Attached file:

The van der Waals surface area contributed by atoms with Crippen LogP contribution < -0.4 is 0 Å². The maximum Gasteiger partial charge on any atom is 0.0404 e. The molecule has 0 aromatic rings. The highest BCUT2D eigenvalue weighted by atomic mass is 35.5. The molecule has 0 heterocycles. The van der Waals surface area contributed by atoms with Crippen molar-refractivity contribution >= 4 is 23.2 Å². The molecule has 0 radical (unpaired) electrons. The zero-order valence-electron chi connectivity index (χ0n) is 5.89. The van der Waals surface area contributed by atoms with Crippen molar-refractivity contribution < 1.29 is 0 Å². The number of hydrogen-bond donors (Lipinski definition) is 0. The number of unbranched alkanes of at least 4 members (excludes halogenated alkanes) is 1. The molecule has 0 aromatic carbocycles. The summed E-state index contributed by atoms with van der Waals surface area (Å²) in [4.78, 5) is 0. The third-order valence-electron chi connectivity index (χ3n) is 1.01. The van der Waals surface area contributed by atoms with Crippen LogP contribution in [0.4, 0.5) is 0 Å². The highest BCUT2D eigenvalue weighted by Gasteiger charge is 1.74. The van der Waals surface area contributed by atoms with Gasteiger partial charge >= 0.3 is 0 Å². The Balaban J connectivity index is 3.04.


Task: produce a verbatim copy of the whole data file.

The van der Waals surface area contributed by atoms with Crippen LogP contribution < -0.4 is 0 Å². The maximum Gasteiger partial charge on any atom is 0.0404 e. The molecule has 0 aromatic rings. The highest BCUT2D eigenvalue weighted by atomic mass is 35.5. The molecule has 0 heterocycles. The van der Waals surface area contributed by atoms with Crippen molar-refractivity contribution >= 4 is 23.2 Å². The molecule has 0 radical (unpaired) electrons. The zero-order valence-electron chi connectivity index (χ0n) is 5.89. The van der Waals surface area contributed by atoms with Crippen molar-refractivity contribution < 1.29 is 0 Å². The number of hydrogen-bond donors (Lipinski definition) is 0. The number of unbranched alkanes of at least 4 members (excludes halogenated alkanes) is 1. The molecule has 0 aromatic carbocycles. The summed E-state index contributed by atoms with van der Waals surface area (Å²) in [4.78, 5) is 0. The third-order valence-electron chi connectivity index (χ3n) is 1.01. The van der Waals surface area contributed by atoms with Crippen LogP contribution in [0.4, 0.5) is 0 Å². The highest BCUT2D eigenvalue weighted by Gasteiger charge is 1.74. The van der Waals surface area contributed by atoms with Gasteiger partial charge >= 0.3 is 0 Å². The Balaban J connectivity index is 3.04.